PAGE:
The Evolution of Exudativory in Primates

Part of the series Developments in Primatology: Progress and Prospects pp 155-168


Comparative Ecology of Exudate Feeding by Lorises (Nycticebus, Loris) and Pottos (Perodicticus, Arctocebus)

  • K. Anne-Isola NekarisAffiliated withNocturnal Primate Research Group, Department of Anthropology and Geography, School of Social Sciences and Law, Oxford Brookes University Email author 
  • , Carly R. Starr
  • , Rebecca L. Collins
  • , Angelina Wilson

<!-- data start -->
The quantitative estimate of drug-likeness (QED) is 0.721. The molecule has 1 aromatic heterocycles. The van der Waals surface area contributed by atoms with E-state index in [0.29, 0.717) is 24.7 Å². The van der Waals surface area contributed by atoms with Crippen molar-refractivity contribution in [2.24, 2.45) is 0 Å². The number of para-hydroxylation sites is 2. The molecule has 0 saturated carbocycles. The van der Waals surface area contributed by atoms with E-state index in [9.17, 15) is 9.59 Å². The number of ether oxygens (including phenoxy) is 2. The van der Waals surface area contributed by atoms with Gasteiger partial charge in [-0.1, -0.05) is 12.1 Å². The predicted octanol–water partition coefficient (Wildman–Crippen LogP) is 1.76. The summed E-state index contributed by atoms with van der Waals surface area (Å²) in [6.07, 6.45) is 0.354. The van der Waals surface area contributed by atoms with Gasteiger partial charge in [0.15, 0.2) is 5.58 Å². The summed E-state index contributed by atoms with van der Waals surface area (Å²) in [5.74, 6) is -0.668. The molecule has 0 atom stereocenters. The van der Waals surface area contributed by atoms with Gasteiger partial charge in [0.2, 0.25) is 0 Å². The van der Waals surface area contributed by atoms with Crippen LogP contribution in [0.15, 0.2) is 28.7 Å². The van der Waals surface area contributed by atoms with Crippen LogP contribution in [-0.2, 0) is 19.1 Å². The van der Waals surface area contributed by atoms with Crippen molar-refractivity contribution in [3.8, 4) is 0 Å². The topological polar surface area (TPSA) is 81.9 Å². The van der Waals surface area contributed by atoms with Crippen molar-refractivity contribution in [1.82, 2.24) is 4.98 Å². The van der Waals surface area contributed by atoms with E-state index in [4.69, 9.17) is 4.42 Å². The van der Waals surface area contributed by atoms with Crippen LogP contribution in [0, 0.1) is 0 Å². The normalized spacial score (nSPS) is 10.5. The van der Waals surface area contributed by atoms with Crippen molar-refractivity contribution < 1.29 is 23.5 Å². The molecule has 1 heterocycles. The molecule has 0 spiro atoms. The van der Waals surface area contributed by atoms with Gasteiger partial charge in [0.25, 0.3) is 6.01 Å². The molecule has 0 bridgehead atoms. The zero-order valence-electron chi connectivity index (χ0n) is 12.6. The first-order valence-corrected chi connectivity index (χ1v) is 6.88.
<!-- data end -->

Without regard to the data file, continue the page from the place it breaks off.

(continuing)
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Craniomandibular variation characterizes the five species of Asian slow loris (Nycticebus), but until now, few ecological studies have been available to understand the factors that underpin it. Here, we review feeding ecology of Asian lorises and African pottos, with emphasis on the importance of exudate feeding, including several new studies. We then present novel data on this behavior based on a 10-week study of N. coucang at Pusat Penyelamatan Satwa, Lampung, Sumatra, Indonesia. Lorises and pottos range in body size from 100 g (Loris tardigradus) to more than 2 kg (N. bengalensis). Three of the smallest species (Arctocebus calabarensis, A. aureus, L. tardigradus) rely mainly on insects and small invertebrates as dietary staples. Although Perodicticus is known to eat gum only from already open wounds, active gouging of bark to extract exudates or consumption of plant sap has now been observed in all other lorises. Five species (P. potto, N. coucang, N. bengalensis, N. javanicus, N. pygmaeus) rely on exudates as a key food source. Although at all field sites, exudates are eaten all year round, at some, they become a key resource in times of food scarcity. Exudates have been extracted from 14 different plant families; Fabaceae is possibly the most important, currently consumed by all exudativorous species. Despite the lack of keeled nails, gouging behavior of lorises closely resembles that of marmosets and fork-marked lemurs, and involves active breaking of the plant surface; the audible nature of this behavior, as well as the characteristic marks left behind, makes it useful for determining the presence of Nycticebus in a forest. The captive lorises in our study also gouged regularly, recorded 2.9 times per hour for both adults and juveniles. Urine and facial marking accompanied the majority of gouges, a behavior recorded before only for marmosets. The functions of this behavior as a resource sharing strategy are explored. The importance of providing opportunity for gouging for captive lorises is also discussed, as a way to mitigate the periodontal diseases, which plague Nycticebus in captivity. We conclude by discussing the importance of a better understanding of this relatively unique behavior to improve our knowledge of morphological correlates to loris taxonomy and ecology, and captive management via dietary changes and enrichment.